Two young Latter-day Saint graduates of Brigham Young University who have already made their mark on the entertainment world joined the Mormon Tabernacle Choir and Orchestra at Temple Square for the annual Pioneer Day Concert in the Conference Center July 19 in a program of homage to perseverance and triumph over adversity.
Operatic and pop tenor Nathan Pacheco and YouTube sensation Lindsey Stirling, who combines violin stylings and electronic dubstep beats with modern dance, were guest artists at the sell-out concert Friday evening, July 19; the concert was repeated Saturday.
Brother Pacheco appeared early in the program, beginning his set with "Don't Cry," a song he composed with Leonardo De Bernardini.
"Your heart is strong enough to see this battle won," he sang. "Your faith will make the morning come. Your faith will bring the rising sun."
He completed the opening set with the debut performance of "Prendi I Miei Sogni," a composition by his friend Colin O'Malley, who wrote parts expressly for Brother Pacheco's performance with the choir.
Sister Stirling showcased one of her own compositions, "Elements," displaying her kinetic stage artistry.
She then grew more subdued as she introduced her next selection, "Poor Little Lambs," a favorite song of her grandfather, Henry Leigh, an Army Air Corps Pilot in World War II and a U.S. Air Force pilot during the Korean conflict.
Her grandfather never spoke of war, she told the audience, but would often sing that song as a lullabye to family members.
The lines in the song "Gentlemen flyers off on a spree, Doomed from here to eternity, Lord have mercy on such as we" speak to the plight of mortal men in search of God's comfort as they are flying into battle, not knowing if they will ever return, Sister Stirling said.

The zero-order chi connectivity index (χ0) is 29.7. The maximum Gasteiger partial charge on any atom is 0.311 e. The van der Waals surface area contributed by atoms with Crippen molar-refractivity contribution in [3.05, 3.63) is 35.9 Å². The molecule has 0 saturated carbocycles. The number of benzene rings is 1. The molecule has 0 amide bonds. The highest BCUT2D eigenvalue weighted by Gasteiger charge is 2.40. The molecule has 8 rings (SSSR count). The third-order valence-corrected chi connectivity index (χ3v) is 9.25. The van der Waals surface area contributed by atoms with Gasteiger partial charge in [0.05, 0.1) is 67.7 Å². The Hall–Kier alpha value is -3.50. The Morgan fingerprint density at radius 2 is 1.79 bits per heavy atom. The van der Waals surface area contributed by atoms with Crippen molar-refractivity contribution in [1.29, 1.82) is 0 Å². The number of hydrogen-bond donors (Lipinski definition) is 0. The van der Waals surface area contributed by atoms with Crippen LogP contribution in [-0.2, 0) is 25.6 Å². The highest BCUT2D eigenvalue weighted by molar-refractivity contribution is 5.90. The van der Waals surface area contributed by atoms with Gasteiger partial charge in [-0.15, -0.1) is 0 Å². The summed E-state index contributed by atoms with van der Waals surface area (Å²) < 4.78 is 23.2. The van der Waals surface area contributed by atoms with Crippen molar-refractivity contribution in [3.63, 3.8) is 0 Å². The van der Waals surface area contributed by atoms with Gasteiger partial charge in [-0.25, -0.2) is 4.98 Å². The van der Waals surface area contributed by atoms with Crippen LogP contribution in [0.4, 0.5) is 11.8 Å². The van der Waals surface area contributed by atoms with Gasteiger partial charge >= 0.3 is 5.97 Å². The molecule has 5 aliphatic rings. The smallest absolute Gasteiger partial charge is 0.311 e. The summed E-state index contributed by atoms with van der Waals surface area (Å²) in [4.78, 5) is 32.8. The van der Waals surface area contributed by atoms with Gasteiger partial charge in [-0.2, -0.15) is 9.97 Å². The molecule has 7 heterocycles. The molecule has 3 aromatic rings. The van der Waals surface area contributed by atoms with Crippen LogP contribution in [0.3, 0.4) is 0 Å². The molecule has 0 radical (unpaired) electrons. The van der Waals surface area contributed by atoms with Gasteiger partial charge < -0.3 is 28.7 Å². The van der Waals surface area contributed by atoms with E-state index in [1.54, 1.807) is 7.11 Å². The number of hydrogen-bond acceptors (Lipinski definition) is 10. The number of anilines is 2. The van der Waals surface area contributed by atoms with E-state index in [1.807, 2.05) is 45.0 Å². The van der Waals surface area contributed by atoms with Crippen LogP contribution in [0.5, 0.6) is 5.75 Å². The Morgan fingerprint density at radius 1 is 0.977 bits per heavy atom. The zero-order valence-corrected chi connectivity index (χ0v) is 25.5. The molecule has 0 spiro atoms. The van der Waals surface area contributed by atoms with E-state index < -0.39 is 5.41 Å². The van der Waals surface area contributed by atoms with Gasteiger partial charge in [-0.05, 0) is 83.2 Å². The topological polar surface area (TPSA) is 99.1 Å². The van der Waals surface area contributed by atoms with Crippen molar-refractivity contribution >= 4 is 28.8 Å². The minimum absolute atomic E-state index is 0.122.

"I feel like each of us are similarly little lambs, searching for our way home as well," she said.
She played the song at her grandfather's funeral several years ago.
"Just the thought that he's going to hear me play this song again, probably in the most beautiful forum that I could ever possibly play it, I know it is going to be a really special moment, like something I'll remember for the rest of my life," she told Ruth Todd of LDS Public Affairs in a Google Hangout interview two days before the concert.
A highlight of the concert was Brother Pacheco's performance of one of his favorite operatic selections, "Nessun Dorma," from Puccini's "Turandot."
"Even people who don't like opera tend to love this song," he said in the Google Hangout interview.
He explained to the concert audience that the opera tells the story of a young man's unrequited love toward a princess who imprisons him and sentences him to death. He nevertheless vows not only to be released but to win the princess's heart.
"I would have chosen someone who wasn't so bent on taking my life," he said, "But what it really comes down to is this song is about a man who refused to give in and refused to give up. It's about a man who chose courage instead of despair, and who, in his darkest and most hopeless moment, chose through his act of holding on to eventually overcome."
Such was the spirit and resolve of the pioneers, who were celebrated by the Choir and Orchestra at the concert with the familiar arrangement of the Mormon Trail anthem "Come, Come, Ye Saints" and by the pioneer tribute, "They, the Builders of the Nation."
Sister Stirling lent her unique stage presence to two traditional folk tunes, "Scotland the Brave" and "Simple Gifts," which she arranged with LDS musician Sam Cardon.
The two guest artists joined the choir and orchestra for the finale, a stirring rendition of "Come, Thou Fount of Every Blessing," arranged by the choir's music director, Mack Wilberg.
Brother Wilberg shared duties at the podium with assistant music director Ryan Murphy. Salt Lake Tabernacle organists Richard Elliott and Andrew Unsworth played the Conference Center organ and Brother Elliott drew energetic applause with his solo of Joseph Jongen's "Toccata."